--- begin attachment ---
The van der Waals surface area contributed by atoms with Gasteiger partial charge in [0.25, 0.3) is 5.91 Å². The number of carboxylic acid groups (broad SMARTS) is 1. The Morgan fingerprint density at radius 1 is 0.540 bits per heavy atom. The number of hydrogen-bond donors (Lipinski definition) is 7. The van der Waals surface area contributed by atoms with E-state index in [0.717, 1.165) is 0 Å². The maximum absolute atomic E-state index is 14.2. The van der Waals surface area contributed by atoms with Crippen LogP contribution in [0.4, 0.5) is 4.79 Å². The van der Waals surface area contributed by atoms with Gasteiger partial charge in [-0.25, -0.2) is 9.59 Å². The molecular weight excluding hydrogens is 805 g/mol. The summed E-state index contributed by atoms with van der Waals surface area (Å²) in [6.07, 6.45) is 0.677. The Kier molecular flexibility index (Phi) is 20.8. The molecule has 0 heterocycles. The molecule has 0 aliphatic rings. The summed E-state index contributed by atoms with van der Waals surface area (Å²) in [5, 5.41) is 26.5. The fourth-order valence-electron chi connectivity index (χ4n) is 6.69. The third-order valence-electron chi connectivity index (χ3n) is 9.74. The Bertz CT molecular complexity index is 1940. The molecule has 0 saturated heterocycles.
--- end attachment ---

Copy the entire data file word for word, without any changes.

The van der Waals surface area contributed by atoms with Gasteiger partial charge in [0.25, 0.3) is 5.91 Å². The number of carboxylic acid groups (broad SMARTS) is 1. The Morgan fingerprint density at radius 1 is 0.540 bits per heavy atom. The number of hydrogen-bond donors (Lipinski definition) is 7. The van der Waals surface area contributed by atoms with E-state index in [0.717, 1.165) is 0 Å². The maximum absolute atomic E-state index is 14.2. The van der Waals surface area contributed by atoms with Crippen LogP contribution in [0.4, 0.5) is 4.79 Å². The van der Waals surface area contributed by atoms with Gasteiger partial charge in [-0.25, -0.2) is 9.59 Å². The molecular weight excluding hydrogens is 805 g/mol. The summed E-state index contributed by atoms with van der Waals surface area (Å²) in [6.07, 6.45) is 0.677. The Kier molecular flexibility index (Phi) is 20.8. The molecule has 0 heterocycles. The molecule has 0 aliphatic rings. The summed E-state index contributed by atoms with van der Waals surface area (Å²) in [5, 5.41) is 26.5. The fourth-order valence-electron chi connectivity index (χ4n) is 6.69. The third-order valence-electron chi connectivity index (χ3n) is 9.74. The Bertz CT molecular complexity index is 1940. The molecule has 0 saturated heterocycles.